Mumbai to host Marathi hip hop festival
Ahead of a Marathi rap showcase, here's looking at how far this subset of hip-hop has come from its early days
Amravati is a small city in the Vidarbha region surrounded by hills. Around 8.5 lakh people live there, many of whom are farmers and adivasis. All in all, it's one of the last places on earth you would associate with the American import of hip-hop music. But, in 2014, a youngster named Saurabh Abhyankar aka 100RBH released a track called Amravati Rap.
The lyrics have been written in the Marathi dialect prevalent in the area and Abhyankar - influenced by the emergence of rap music in Mumbai - talks about growing up in his hometown. And soon, almost everyone in the city was familiar with the song he'd written.
Bamboy and MC Mawali. Pic/Ashish Rane
That wouldn't have been possible had this been an English or even Hindi track. The words just wouldn't have resonated with the locals the way his did. But Abhyankar belongs to the second wave of Marathi rappers. The seeds for this niche subset were first sown in 2011, when a Dharavi-based crew called Dopeadelicz composed Aai Shapath (Mother Promise). "We had been rapping in English till then. But then when we came out with the track, it really connected with people. I then realised the importance of Marathi rap, because at that point, there was only one person on the scene who was doing anything similar," says Tony Sebastian, founding member of Dopeadelicz.
The person he is referring to - MC Mawali, or Aklesh Sutar - is one of the founding members of Swadesi, Mumbai's most noteworthy Marathi hip-hop crew. But Sutar tells us that back in 2011, he was only in the process of writing and producing the first Marathi track he would eventually release in 2014. It's called Laaj Watte Kai (Are You Ashamed) and, along with Aai Shapath, it laid the foundation for this genre to take shape. "Before that, there were only a handful of individuals who had written a few Marathi pieces. We still didn't have a market for this music, until some B-boys who had also written rap songs started coming out of the shadows. And that's how I met MC Azad, too," says Sutar, referring to Rushikesh Jadhav with whom he'll perform at a Marathi hip-hop showcase this evening, which also features Abhyankar and Tushar Adhav aka Bamboy, a DJ and producer.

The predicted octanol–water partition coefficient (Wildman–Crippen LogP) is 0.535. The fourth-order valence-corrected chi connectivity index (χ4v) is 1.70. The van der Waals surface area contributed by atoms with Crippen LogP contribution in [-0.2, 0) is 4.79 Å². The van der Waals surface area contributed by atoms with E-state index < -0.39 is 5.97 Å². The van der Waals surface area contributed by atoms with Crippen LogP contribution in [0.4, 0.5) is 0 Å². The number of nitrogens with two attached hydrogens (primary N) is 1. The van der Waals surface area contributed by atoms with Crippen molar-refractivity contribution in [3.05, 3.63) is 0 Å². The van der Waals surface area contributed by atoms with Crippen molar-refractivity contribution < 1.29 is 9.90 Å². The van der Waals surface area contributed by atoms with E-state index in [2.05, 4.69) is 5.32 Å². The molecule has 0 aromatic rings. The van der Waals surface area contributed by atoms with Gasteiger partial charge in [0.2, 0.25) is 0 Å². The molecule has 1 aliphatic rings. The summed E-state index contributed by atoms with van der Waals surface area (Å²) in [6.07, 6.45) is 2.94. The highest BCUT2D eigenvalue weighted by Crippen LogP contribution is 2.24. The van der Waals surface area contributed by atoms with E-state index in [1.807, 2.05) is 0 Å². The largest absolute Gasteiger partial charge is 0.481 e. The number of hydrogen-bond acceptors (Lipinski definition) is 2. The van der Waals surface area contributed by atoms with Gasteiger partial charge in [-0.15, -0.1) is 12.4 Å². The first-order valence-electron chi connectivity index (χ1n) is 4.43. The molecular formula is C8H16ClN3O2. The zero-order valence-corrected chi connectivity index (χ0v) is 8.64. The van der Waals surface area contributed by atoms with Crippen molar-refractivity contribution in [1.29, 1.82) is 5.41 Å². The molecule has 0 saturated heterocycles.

The Swadesi crew performs at the Ctrl Alt Del festival
We get in touch with Jadhav, who tells us that his story begins at the grounds of Shivaji Park, in 2015. That's where he would practise dancing with a B-boying crew when, one day, he saw a group of rappers holding a cypher next to them. He already had a few Marathi pieces in his kitty. But the people in this cypher were singing in English. "So, I was a bit apprehensive of approaching them. But then I somehow gathered the courage and after I performed, one of the people there, Ankur Johar, told me, 'Stick to Marathi because that's where your mass audience lies and you can reach a larger number of people,'" he says.
Taking this piece of advice seriously, the youngster polished his skills and eventually formed a foundation called Utkrushta, through which he takes Marathi rap music to the hinterland. He's travelled to villages like Deopuri near Karjat and to Satara, and says that the reactions he received there were "pharu", or incredible. That goes to show that the seeds first laid in 2011 have flowered into a plant that is only growing. In fact, Anurag Kashyap and the makers of reality TV shows have shown interest in Marathi hip-hop. Mumbai itself has around five crews dedicated to the language. Even Amravati, Abhyankar informs, has scores of kids rapping in the local dialect. Sutar actually goes as far as to liken this movement to a growing wave that will soon evolve into a tsunami. And if Indian hip-hop is to evolve to a place where the country eventually finds its own rap language, one can only hope that he is proven true.
ON: Tonight, 9 pm
AT: Levi's Lounge, Mathuradas Mill Compound, Lower Parel.
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